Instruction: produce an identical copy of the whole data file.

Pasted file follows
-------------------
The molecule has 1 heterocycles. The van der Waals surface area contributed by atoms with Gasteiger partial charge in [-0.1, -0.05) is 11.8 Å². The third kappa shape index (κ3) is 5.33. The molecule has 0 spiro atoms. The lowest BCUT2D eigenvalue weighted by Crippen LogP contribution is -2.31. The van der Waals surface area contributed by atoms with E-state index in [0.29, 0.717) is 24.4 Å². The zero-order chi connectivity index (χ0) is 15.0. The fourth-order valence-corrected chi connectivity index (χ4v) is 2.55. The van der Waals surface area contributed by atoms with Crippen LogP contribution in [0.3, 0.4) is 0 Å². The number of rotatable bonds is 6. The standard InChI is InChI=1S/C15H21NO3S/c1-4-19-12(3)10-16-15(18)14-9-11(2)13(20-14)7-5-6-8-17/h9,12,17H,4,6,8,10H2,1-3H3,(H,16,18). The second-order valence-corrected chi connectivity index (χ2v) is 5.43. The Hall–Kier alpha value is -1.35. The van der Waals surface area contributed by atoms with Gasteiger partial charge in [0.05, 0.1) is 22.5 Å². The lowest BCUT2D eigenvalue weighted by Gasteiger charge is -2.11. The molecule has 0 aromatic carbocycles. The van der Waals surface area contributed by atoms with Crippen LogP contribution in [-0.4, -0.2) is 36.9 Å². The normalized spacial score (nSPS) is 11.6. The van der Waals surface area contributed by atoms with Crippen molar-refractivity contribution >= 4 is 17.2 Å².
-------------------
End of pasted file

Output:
The molecule has 1 heterocycles. The van der Waals surface area contributed by atoms with Gasteiger partial charge in [-0.1, -0.05) is 11.8 Å². The third kappa shape index (κ3) is 5.33. The molecule has 0 spiro atoms. The lowest BCUT2D eigenvalue weighted by Crippen LogP contribution is -2.31. The van der Waals surface area contributed by atoms with E-state index in [0.29, 0.717) is 24.4 Å². The zero-order chi connectivity index (χ0) is 15.0. The fourth-order valence-corrected chi connectivity index (χ4v) is 2.55. The van der Waals surface area contributed by atoms with Crippen LogP contribution in [0.3, 0.4) is 0 Å². The number of rotatable bonds is 6. The standard InChI is InChI=1S/C15H21NO3S/c1-4-19-12(3)10-16-15(18)14-9-11(2)13(20-14)7-5-6-8-17/h9,12,17H,4,6,8,10H2,1-3H3,(H,16,18). The second-order valence-corrected chi connectivity index (χ2v) is 5.43. The Hall–Kier alpha value is -1.35. The van der Waals surface area contributed by atoms with Gasteiger partial charge in [0.05, 0.1) is 22.5 Å². The lowest BCUT2D eigenvalue weighted by Gasteiger charge is -2.11. The molecule has 0 aromatic carbocycles. The van der Waals surface area contributed by atoms with Crippen LogP contribution in [-0.4, -0.2) is 36.9 Å². The normalized spacial score (nSPS) is 11.6. The van der Waals surface area contributed by atoms with Crippen molar-refractivity contribution >= 4 is 17.2 Å².